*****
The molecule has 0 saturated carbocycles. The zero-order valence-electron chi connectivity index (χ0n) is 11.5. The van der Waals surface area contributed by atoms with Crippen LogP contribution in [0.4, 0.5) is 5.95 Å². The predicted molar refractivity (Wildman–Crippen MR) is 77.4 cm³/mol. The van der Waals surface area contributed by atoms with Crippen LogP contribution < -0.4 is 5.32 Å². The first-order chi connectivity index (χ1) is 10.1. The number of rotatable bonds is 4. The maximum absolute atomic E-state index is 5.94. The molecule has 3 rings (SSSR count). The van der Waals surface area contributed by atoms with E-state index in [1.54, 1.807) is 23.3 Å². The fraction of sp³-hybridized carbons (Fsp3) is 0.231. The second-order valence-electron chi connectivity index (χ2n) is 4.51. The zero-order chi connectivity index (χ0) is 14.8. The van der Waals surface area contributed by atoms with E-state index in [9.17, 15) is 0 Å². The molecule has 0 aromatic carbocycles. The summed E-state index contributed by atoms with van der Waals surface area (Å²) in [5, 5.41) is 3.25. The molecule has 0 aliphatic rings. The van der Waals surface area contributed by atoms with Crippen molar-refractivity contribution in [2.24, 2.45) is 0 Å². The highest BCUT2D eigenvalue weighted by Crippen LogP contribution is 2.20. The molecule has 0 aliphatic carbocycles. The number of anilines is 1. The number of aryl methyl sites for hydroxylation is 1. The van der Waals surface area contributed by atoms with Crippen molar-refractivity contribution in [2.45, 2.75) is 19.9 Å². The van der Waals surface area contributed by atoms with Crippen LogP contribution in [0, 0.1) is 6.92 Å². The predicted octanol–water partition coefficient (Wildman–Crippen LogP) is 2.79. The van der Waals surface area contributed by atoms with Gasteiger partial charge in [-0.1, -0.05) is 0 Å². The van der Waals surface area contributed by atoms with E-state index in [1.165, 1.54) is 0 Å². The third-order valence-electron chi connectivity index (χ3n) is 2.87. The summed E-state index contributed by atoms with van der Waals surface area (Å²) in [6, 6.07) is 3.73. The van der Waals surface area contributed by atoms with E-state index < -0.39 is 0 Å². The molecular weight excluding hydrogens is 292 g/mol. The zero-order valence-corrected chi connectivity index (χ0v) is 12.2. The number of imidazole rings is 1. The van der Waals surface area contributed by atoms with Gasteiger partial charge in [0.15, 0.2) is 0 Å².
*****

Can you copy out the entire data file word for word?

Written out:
The molecule has 0 saturated carbocycles. The zero-order valence-electron chi connectivity index (χ0n) is 11.5. The van der Waals surface area contributed by atoms with Crippen LogP contribution in [0.4, 0.5) is 5.95 Å². The predicted molar refractivity (Wildman–Crippen MR) is 77.4 cm³/mol. The van der Waals surface area contributed by atoms with Crippen LogP contribution < -0.4 is 5.32 Å². The first-order chi connectivity index (χ1) is 10.1. The number of rotatable bonds is 4. The maximum absolute atomic E-state index is 5.94. The molecule has 3 rings (SSSR count). The van der Waals surface area contributed by atoms with E-state index in [1.54, 1.807) is 23.3 Å². The fraction of sp³-hybridized carbons (Fsp3) is 0.231. The second-order valence-electron chi connectivity index (χ2n) is 4.51. The zero-order chi connectivity index (χ0) is 14.8. The van der Waals surface area contributed by atoms with E-state index in [9.17, 15) is 0 Å². The molecule has 0 aromatic carbocycles. The summed E-state index contributed by atoms with van der Waals surface area (Å²) in [5, 5.41) is 3.25. The molecule has 0 aliphatic rings. The van der Waals surface area contributed by atoms with Crippen molar-refractivity contribution in [2.24, 2.45) is 0 Å². The highest BCUT2D eigenvalue weighted by Crippen LogP contribution is 2.20. The molecule has 0 aliphatic carbocycles. The number of anilines is 1. The number of aryl methyl sites for hydroxylation is 1. The van der Waals surface area contributed by atoms with Crippen molar-refractivity contribution in [2.45, 2.75) is 19.9 Å². The van der Waals surface area contributed by atoms with Crippen LogP contribution in [0, 0.1) is 6.92 Å². The predicted octanol–water partition coefficient (Wildman–Crippen LogP) is 2.79. The van der Waals surface area contributed by atoms with Gasteiger partial charge in [-0.1, -0.05) is 0 Å². The van der Waals surface area contributed by atoms with E-state index in [1.165, 1.54) is 0 Å². The third-order valence-electron chi connectivity index (χ3n) is 2.87. The summed E-state index contributed by atoms with van der Waals surface area (Å²) in [6, 6.07) is 3.73. The van der Waals surface area contributed by atoms with E-state index < -0.39 is 0 Å². The molecular weight excluding hydrogens is 292 g/mol. The zero-order valence-corrected chi connectivity index (χ0v) is 12.2. The number of imidazole rings is 1. The van der Waals surface area contributed by atoms with Gasteiger partial charge in [0.15, 0.2) is 0 Å².